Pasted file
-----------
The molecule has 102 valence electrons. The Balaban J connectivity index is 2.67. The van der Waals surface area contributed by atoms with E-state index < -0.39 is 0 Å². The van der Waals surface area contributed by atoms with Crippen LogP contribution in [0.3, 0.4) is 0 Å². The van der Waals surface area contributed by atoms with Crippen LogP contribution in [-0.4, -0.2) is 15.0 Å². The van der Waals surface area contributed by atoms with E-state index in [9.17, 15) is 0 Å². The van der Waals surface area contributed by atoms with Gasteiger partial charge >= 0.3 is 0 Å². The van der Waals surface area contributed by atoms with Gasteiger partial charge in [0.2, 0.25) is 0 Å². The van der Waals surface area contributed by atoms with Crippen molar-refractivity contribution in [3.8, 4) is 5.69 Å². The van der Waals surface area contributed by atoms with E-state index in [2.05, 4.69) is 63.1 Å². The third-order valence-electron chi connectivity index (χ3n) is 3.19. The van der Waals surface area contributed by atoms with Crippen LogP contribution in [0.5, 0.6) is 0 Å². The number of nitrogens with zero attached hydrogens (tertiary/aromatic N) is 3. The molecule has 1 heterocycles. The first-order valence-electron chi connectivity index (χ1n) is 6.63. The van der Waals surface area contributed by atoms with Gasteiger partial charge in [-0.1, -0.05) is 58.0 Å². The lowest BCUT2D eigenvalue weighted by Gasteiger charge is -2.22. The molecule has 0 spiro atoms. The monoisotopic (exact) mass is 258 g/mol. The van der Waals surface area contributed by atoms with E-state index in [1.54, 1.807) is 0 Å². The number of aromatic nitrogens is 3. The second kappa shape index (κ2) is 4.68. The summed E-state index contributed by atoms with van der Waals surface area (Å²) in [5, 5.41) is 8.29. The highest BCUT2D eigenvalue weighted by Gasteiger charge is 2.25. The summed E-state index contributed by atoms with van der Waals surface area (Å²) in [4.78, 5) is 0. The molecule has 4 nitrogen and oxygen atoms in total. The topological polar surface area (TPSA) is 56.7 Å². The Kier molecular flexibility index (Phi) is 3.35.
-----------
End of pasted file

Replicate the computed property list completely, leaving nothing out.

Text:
The molecule has 102 valence electrons. The Balaban J connectivity index is 2.67. The van der Waals surface area contributed by atoms with E-state index < -0.39 is 0 Å². The van der Waals surface area contributed by atoms with Crippen LogP contribution in [0.3, 0.4) is 0 Å². The van der Waals surface area contributed by atoms with Crippen LogP contribution in [-0.4, -0.2) is 15.0 Å². The van der Waals surface area contributed by atoms with E-state index in [9.17, 15) is 0 Å². The van der Waals surface area contributed by atoms with Gasteiger partial charge >= 0.3 is 0 Å². The van der Waals surface area contributed by atoms with Gasteiger partial charge in [0.2, 0.25) is 0 Å². The van der Waals surface area contributed by atoms with Crippen molar-refractivity contribution in [3.8, 4) is 5.69 Å². The van der Waals surface area contributed by atoms with E-state index in [2.05, 4.69) is 63.1 Å². The third-order valence-electron chi connectivity index (χ3n) is 3.19. The van der Waals surface area contributed by atoms with Crippen LogP contribution in [0.5, 0.6) is 0 Å². The number of nitrogens with zero attached hydrogens (tertiary/aromatic N) is 3. The molecule has 1 heterocycles. The first-order valence-electron chi connectivity index (χ1n) is 6.63. The van der Waals surface area contributed by atoms with Gasteiger partial charge in [-0.1, -0.05) is 58.0 Å². The lowest BCUT2D eigenvalue weighted by Gasteiger charge is -2.22. The molecule has 0 spiro atoms. The monoisotopic (exact) mass is 258 g/mol. The van der Waals surface area contributed by atoms with E-state index in [1.54, 1.807) is 0 Å². The number of aromatic nitrogens is 3. The second kappa shape index (κ2) is 4.68. The summed E-state index contributed by atoms with van der Waals surface area (Å²) in [5, 5.41) is 8.29. The highest BCUT2D eigenvalue weighted by Gasteiger charge is 2.25. The summed E-state index contributed by atoms with van der Waals surface area (Å²) in [4.78, 5) is 0. The molecule has 4 nitrogen and oxygen atoms in total. The topological polar surface area (TPSA) is 56.7 Å². The Kier molecular flexibility index (Phi) is 3.35.